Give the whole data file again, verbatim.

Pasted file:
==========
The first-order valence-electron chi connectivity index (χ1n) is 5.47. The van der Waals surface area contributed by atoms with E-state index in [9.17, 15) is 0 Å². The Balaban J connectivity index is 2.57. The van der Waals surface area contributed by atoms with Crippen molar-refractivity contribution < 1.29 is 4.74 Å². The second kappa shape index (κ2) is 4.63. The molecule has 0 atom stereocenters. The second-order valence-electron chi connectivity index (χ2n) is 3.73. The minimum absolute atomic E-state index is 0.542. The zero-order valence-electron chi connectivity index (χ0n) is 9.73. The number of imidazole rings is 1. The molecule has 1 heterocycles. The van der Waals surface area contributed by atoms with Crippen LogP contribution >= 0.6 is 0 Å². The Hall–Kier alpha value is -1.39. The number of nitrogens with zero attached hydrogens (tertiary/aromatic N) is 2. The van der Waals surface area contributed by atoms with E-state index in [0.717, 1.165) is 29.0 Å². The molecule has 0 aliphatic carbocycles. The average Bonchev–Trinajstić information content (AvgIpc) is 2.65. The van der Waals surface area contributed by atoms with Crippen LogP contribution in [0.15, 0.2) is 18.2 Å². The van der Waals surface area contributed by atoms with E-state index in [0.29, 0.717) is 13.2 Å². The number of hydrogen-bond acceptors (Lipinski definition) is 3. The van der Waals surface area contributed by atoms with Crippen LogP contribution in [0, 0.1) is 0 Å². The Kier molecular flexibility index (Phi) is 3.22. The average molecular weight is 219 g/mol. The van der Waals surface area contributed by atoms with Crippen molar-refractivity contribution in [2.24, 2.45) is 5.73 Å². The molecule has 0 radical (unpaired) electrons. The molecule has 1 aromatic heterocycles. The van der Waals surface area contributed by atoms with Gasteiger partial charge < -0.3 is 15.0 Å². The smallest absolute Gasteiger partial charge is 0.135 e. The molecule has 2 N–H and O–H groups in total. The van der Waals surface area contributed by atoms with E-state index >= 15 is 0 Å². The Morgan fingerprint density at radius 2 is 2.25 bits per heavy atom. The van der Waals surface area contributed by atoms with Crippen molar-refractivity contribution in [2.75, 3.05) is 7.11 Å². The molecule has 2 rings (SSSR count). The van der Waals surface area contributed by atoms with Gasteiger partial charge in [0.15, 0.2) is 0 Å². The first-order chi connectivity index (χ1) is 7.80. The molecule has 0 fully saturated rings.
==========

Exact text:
The first-order valence-electron chi connectivity index (χ1n) is 5.47. The van der Waals surface area contributed by atoms with E-state index in [9.17, 15) is 0 Å². The Balaban J connectivity index is 2.57. The van der Waals surface area contributed by atoms with Crippen molar-refractivity contribution < 1.29 is 4.74 Å². The second kappa shape index (κ2) is 4.63. The molecule has 0 atom stereocenters. The second-order valence-electron chi connectivity index (χ2n) is 3.73. The minimum absolute atomic E-state index is 0.542. The zero-order valence-electron chi connectivity index (χ0n) is 9.73. The number of imidazole rings is 1. The molecule has 1 heterocycles. The van der Waals surface area contributed by atoms with Crippen LogP contribution >= 0.6 is 0 Å². The Hall–Kier alpha value is -1.39. The number of nitrogens with zero attached hydrogens (tertiary/aromatic N) is 2. The van der Waals surface area contributed by atoms with E-state index in [0.717, 1.165) is 29.0 Å². The molecule has 0 aliphatic carbocycles. The average Bonchev–Trinajstić information content (AvgIpc) is 2.65. The van der Waals surface area contributed by atoms with Crippen LogP contribution in [0.15, 0.2) is 18.2 Å². The van der Waals surface area contributed by atoms with E-state index in [0.29, 0.717) is 13.2 Å². The number of hydrogen-bond acceptors (Lipinski definition) is 3. The van der Waals surface area contributed by atoms with Crippen LogP contribution in [0, 0.1) is 0 Å². The Kier molecular flexibility index (Phi) is 3.22. The average molecular weight is 219 g/mol. The van der Waals surface area contributed by atoms with Crippen molar-refractivity contribution in [2.24, 2.45) is 5.73 Å². The molecule has 0 radical (unpaired) electrons. The molecule has 1 aromatic heterocycles. The van der Waals surface area contributed by atoms with Gasteiger partial charge < -0.3 is 15.0 Å². The smallest absolute Gasteiger partial charge is 0.135 e. The molecule has 2 N–H and O–H groups in total. The van der Waals surface area contributed by atoms with E-state index >= 15 is 0 Å². The Morgan fingerprint density at radius 2 is 2.25 bits per heavy atom. The van der Waals surface area contributed by atoms with Crippen molar-refractivity contribution in [2.75, 3.05) is 7.11 Å². The molecule has 2 rings (SSSR count). The van der Waals surface area contributed by atoms with Gasteiger partial charge in [0.15, 0.2) is 0 Å². The first-order chi connectivity index (χ1) is 7.80. The molecule has 0 fully saturated rings.